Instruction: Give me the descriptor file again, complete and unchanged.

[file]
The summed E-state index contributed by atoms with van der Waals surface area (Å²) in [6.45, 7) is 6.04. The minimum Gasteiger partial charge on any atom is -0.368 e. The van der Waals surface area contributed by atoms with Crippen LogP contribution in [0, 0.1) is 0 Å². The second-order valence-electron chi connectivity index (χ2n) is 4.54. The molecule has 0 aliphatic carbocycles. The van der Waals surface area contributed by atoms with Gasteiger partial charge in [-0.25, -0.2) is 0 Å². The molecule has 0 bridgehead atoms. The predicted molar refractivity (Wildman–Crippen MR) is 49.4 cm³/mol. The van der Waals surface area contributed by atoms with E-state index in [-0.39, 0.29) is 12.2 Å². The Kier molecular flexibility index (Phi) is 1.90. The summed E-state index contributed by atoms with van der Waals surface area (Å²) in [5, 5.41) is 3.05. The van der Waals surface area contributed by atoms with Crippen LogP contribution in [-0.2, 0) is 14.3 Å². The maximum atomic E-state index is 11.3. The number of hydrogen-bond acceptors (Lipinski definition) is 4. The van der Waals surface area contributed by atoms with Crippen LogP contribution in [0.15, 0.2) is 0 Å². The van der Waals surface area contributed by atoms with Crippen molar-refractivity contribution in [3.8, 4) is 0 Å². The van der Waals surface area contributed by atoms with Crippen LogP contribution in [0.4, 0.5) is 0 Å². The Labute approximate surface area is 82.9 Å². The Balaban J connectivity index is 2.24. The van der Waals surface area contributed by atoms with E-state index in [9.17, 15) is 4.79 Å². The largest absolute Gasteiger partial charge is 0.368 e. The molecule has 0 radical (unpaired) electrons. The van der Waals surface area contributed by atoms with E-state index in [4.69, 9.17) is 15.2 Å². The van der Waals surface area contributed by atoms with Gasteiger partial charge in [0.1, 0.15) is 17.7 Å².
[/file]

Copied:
The summed E-state index contributed by atoms with van der Waals surface area (Å²) in [6.45, 7) is 6.04. The minimum Gasteiger partial charge on any atom is -0.368 e. The van der Waals surface area contributed by atoms with Crippen LogP contribution in [0, 0.1) is 0 Å². The second-order valence-electron chi connectivity index (χ2n) is 4.54. The molecule has 0 aliphatic carbocycles. The van der Waals surface area contributed by atoms with Gasteiger partial charge in [-0.25, -0.2) is 0 Å². The molecule has 0 bridgehead atoms. The predicted molar refractivity (Wildman–Crippen MR) is 49.4 cm³/mol. The van der Waals surface area contributed by atoms with E-state index in [-0.39, 0.29) is 12.2 Å². The Kier molecular flexibility index (Phi) is 1.90. The summed E-state index contributed by atoms with van der Waals surface area (Å²) in [5, 5.41) is 3.05. The van der Waals surface area contributed by atoms with Crippen LogP contribution in [-0.2, 0) is 14.3 Å². The maximum atomic E-state index is 11.3. The number of hydrogen-bond acceptors (Lipinski definition) is 4. The van der Waals surface area contributed by atoms with Crippen LogP contribution in [0.15, 0.2) is 0 Å². The van der Waals surface area contributed by atoms with Crippen molar-refractivity contribution in [3.8, 4) is 0 Å². The van der Waals surface area contributed by atoms with Crippen LogP contribution in [0.4, 0.5) is 0 Å². The Labute approximate surface area is 82.9 Å². The Balaban J connectivity index is 2.24. The van der Waals surface area contributed by atoms with E-state index in [9.17, 15) is 4.79 Å². The largest absolute Gasteiger partial charge is 0.368 e. The molecule has 0 radical (unpaired) electrons. The van der Waals surface area contributed by atoms with E-state index in [4.69, 9.17) is 15.2 Å². The van der Waals surface area contributed by atoms with Gasteiger partial charge in [0.1, 0.15) is 17.7 Å².